Snapshot of Coral Reef Health in the Pacific Region
NOAA Coral Reef Conservation Program releases status reports for Pacific U.S. states and territories
The NOAA Coral Reef Conservation Program has released status reports for coral reefs in the Pacific U.S. states and territories - American Samoa, the Commonwealth of the Northern Mariana Islands, Guam, Hawaiian Archipelago, and the Pacific Remote Islands. The status reports for the Pacific U.S. states and territories range from "Good" in American Samoa and the Pacific Remote Islands to "Fair" in the Commonwealth of the Northern Mariana Islands, Guam, and Hawaii.
The status reports provide an overall snapshot of coral reef ecosystem conditions based on four indicator groups: coral and algae, fish, climate, and human connections. They show the condition of coral reefs in remote, uninhabited areas to be generally better than reefs near human populations which is likely due to water quality issues and impacts from fishing and human use. Reefs in remote, uninhabited areas are still vulnerable to global threats from climate change and their scores reflect these impacts.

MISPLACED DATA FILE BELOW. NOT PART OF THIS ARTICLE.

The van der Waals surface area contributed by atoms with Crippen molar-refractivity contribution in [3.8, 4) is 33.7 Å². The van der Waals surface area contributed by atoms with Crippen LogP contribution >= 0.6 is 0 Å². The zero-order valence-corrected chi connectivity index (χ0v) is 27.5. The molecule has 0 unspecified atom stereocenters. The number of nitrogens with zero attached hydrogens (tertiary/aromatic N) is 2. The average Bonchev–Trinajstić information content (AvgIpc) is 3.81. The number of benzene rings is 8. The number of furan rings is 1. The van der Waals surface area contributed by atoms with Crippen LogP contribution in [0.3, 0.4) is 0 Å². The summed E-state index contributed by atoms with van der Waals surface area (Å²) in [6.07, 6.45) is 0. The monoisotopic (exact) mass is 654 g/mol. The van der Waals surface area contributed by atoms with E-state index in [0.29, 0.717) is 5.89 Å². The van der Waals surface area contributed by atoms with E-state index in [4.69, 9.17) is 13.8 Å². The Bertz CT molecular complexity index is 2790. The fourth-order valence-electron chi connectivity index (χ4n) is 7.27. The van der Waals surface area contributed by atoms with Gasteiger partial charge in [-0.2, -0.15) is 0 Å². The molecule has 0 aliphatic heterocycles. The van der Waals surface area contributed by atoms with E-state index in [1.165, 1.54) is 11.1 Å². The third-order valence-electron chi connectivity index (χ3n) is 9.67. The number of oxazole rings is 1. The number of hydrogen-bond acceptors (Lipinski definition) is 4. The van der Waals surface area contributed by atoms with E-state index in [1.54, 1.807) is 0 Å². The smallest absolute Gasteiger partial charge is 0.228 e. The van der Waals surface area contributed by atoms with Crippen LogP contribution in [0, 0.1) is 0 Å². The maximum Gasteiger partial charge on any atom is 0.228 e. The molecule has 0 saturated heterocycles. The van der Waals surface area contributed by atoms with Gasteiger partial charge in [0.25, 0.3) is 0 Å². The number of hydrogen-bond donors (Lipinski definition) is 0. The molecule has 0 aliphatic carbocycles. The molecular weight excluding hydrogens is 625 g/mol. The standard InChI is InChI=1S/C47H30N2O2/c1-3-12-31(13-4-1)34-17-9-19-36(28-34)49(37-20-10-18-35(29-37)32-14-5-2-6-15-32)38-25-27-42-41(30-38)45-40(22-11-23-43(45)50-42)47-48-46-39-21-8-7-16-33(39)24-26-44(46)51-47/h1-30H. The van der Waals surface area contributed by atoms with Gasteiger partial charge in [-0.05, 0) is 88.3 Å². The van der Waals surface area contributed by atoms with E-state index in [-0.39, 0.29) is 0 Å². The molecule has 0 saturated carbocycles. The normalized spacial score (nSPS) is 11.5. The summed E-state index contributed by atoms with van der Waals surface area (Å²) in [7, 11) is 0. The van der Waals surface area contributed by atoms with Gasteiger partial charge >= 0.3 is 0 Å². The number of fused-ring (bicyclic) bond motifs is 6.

Coral reefs rival the biodiversity of tropical rainforests, and they are among the most culturally significant and economically valuable ecosystems on Earth. In the United States, coral reefs provide billions of dollars in food, jobs, recreation and tourism, and coastal protection. However, they face an increasing number of threats from pollution, unsustainable fishing practices, climate change and ocean acidification, and more.
The status reports were developed by the National Coral Reef Monitoring Program, an integrated and focused monitoring effort with partners across the United States. They reports reflect data collected from 2012 to 2017.
View the 2018 status reports and Methodologies Report here.
The NOAA Coral Reef Conservation Program was established in 2000 by the Coral Reef Conservation Act. Headquartered in Silver Spring, Maryland, the program is part of NOAA's Office for Coastal Management.